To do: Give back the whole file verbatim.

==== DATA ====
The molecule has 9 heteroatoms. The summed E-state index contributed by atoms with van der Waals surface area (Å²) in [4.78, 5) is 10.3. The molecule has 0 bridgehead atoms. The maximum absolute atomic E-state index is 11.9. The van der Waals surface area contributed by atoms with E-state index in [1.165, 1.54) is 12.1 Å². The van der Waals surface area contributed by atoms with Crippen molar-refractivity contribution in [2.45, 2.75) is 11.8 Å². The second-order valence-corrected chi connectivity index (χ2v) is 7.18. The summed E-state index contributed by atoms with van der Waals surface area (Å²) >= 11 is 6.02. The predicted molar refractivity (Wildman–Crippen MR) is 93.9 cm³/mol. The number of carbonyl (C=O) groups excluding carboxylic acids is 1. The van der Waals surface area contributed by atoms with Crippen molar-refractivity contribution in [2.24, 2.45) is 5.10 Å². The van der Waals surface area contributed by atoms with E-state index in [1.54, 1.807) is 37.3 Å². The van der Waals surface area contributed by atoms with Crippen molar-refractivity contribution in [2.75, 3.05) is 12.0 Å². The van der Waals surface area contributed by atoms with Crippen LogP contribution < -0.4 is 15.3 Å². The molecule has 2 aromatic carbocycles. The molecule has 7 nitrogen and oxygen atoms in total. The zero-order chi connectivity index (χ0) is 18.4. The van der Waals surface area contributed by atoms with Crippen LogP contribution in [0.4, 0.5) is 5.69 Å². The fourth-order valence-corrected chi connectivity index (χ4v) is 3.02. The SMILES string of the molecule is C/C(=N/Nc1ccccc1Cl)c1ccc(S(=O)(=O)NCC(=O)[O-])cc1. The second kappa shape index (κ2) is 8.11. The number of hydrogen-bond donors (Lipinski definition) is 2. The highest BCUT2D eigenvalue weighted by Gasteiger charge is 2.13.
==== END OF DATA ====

The molecule has 9 heteroatoms. The summed E-state index contributed by atoms with van der Waals surface area (Å²) in [4.78, 5) is 10.3. The molecule has 0 bridgehead atoms. The maximum absolute atomic E-state index is 11.9. The van der Waals surface area contributed by atoms with E-state index in [1.165, 1.54) is 12.1 Å². The van der Waals surface area contributed by atoms with Crippen molar-refractivity contribution in [2.45, 2.75) is 11.8 Å². The second-order valence-corrected chi connectivity index (χ2v) is 7.18. The summed E-state index contributed by atoms with van der Waals surface area (Å²) >= 11 is 6.02. The predicted molar refractivity (Wildman–Crippen MR) is 93.9 cm³/mol. The number of carbonyl (C=O) groups excluding carboxylic acids is 1. The van der Waals surface area contributed by atoms with Crippen molar-refractivity contribution in [2.24, 2.45) is 5.10 Å². The van der Waals surface area contributed by atoms with E-state index in [1.54, 1.807) is 37.3 Å². The van der Waals surface area contributed by atoms with Crippen molar-refractivity contribution in [2.75, 3.05) is 12.0 Å². The van der Waals surface area contributed by atoms with Crippen LogP contribution < -0.4 is 15.3 Å². The molecule has 2 aromatic carbocycles. The molecule has 7 nitrogen and oxygen atoms in total. The zero-order chi connectivity index (χ0) is 18.4. The van der Waals surface area contributed by atoms with Crippen LogP contribution in [0.4, 0.5) is 5.69 Å². The fourth-order valence-corrected chi connectivity index (χ4v) is 3.02. The SMILES string of the molecule is C/C(=N/Nc1ccccc1Cl)c1ccc(S(=O)(=O)NCC(=O)[O-])cc1. The second kappa shape index (κ2) is 8.11. The number of hydrogen-bond donors (Lipinski definition) is 2. The highest BCUT2D eigenvalue weighted by Gasteiger charge is 2.13.